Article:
Houston Methodist. Leading Medicine

Hand FAQ

Question:

I had a special series of injections called hyaluronate to my knee that worked like a charm for my arthritis. Do you think I could get this for my thumb? It's been acting up for ages.

Answer:

You may be experiencing basal thumb arthritis if by acting up you mean there is pain, stiffness, and decreased pinch strength. These are symptoms often associated with degenerative changes of the trapeziometacarpal (TM) joint. The trapeziometacarpal (TM) joint is at the base of the thumb where the metacarpal bone of the thumb connects to the trapezium of the wrist. This joint is also referred to as the CMC joint (an abbreviation for carpometacarpal joint) of the thumb. This is the joint that allows you to move your thumb into your palm, a motion called opposition. The TM or CMC joint is sometimes referred to as a universal joint because of the wide range of movements possible. Treatment usually begins with conservative (nonoperative) care. This could include splinting, exercise, antiinflammatory medications, and steroid or hyaluronate injections. A recent survey of active surgeons from the American Society for Surgery of the Hand showed only a small number of surgeons (four per cent) used the more recent treatment of hyaluronate injections. The use of hyaluronate for the thumb has not yet received approval from the FDA. Insurance doesn't always cover this procedure and it costs more than steroid injections. Studies haven't really shown a benefit of hyaluronate injection over steroid injection. These factors may explain why this treatment is not more popular. Patients who fail conservative care as described may benefit from surgery. The simplest procedure is a trapeziectomy (removal of the trapezium bone). More advanced procedures include trapeziectomy with ligament reconstruction, arthrodesis (fusion), or arthroplasty (joint replacement). But the first step for you is to get an accurate diagnosis. Your orthopedic surgeon can evaluate you and make recommendations based on clinical findings. X-rays may help identify the severity of changes in the joint. Your symptoms along with the objective clinical results will guide treatment. Jennifer Moriatis Wolf, MD, and Steven Delaronde, MPH, MSW. Current Trends in Nonoperative and Operative Treatment of Trapeziometacarpal Osteoarthritis: A Survey of US Hand Surgeons. In The Journal of Hand Surgery. January 2012. Vol. 37A. No. 1. Pp. 77-82.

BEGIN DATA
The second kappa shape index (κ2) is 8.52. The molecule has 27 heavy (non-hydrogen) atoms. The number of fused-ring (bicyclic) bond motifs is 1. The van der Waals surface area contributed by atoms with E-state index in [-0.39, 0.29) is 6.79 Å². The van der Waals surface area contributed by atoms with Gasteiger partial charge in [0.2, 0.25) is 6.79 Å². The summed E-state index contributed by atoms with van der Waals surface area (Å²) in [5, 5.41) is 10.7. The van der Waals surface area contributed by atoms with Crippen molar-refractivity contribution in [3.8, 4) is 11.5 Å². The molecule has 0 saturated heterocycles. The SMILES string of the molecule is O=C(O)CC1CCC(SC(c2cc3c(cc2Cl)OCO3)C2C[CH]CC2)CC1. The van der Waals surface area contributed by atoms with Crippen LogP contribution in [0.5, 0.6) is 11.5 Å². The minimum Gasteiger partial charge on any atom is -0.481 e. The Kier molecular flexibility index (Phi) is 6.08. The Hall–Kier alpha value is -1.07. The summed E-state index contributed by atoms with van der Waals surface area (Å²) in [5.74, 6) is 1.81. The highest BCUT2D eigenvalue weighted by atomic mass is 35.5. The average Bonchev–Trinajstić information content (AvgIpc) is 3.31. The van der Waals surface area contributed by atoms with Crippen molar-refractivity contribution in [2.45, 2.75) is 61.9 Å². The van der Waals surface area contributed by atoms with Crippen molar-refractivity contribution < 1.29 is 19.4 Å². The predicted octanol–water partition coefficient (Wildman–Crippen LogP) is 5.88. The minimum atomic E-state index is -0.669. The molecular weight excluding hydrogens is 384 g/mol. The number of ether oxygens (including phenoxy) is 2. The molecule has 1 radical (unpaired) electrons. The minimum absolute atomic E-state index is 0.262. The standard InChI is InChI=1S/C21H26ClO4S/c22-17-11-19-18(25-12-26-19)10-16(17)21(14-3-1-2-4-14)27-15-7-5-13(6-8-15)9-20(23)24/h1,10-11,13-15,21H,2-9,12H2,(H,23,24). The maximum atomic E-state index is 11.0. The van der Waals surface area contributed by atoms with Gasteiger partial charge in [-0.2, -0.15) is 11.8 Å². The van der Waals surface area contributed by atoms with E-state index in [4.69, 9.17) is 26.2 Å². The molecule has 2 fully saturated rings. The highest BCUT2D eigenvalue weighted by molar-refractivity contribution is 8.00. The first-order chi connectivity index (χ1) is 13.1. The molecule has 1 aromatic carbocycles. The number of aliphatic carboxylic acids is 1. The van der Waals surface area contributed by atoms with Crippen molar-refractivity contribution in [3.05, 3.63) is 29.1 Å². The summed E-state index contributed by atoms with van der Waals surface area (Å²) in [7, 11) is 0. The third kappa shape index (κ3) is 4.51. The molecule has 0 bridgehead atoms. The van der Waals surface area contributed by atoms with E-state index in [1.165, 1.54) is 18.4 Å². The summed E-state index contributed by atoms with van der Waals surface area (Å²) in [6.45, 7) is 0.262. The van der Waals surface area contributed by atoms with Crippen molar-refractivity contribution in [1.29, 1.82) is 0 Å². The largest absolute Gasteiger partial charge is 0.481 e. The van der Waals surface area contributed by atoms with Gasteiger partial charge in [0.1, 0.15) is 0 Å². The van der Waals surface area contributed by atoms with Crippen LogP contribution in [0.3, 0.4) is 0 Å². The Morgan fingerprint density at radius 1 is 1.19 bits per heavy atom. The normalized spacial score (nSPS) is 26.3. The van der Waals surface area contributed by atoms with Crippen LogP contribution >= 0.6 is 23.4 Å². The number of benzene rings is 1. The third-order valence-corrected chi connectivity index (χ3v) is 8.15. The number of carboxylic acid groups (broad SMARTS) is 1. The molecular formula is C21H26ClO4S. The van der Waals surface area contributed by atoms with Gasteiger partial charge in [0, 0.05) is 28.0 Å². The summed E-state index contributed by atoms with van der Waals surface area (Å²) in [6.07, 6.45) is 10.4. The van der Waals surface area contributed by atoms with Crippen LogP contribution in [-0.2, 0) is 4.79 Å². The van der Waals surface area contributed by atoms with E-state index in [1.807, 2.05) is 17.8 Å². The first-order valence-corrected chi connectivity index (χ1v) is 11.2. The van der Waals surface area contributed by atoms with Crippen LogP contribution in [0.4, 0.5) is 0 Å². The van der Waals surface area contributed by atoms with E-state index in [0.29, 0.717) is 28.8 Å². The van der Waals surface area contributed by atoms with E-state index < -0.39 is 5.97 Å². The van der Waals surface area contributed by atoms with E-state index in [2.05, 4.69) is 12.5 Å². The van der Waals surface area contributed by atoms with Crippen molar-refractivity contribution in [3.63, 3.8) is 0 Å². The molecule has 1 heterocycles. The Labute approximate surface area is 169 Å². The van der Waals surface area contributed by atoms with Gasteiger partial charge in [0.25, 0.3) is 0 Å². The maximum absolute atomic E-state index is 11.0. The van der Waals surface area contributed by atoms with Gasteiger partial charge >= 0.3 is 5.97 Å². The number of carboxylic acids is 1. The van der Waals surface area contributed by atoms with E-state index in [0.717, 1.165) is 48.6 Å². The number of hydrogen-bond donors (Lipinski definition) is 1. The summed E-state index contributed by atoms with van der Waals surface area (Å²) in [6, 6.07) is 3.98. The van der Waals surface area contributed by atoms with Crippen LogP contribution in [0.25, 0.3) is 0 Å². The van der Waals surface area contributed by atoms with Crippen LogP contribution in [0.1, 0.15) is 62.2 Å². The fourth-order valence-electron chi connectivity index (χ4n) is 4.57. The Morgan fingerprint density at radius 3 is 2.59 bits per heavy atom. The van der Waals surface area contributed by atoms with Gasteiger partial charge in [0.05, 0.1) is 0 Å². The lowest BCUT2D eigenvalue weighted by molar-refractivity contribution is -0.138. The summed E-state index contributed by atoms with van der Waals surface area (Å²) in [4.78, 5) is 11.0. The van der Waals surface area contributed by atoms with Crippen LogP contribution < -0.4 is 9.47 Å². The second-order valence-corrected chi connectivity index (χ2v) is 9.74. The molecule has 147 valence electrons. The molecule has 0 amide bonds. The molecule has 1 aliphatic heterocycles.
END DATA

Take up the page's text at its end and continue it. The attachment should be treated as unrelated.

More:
*Disclaimer:* The information contained herein is compiled from a variety of sources. It may not be complete or timely. It does not cover all diseases, physical conditions, ailments or treatments. The information should NOT be used in place of visit with your healthcare provider, nor should you disregard the advice of your health care provider because of any information you read in this topic.
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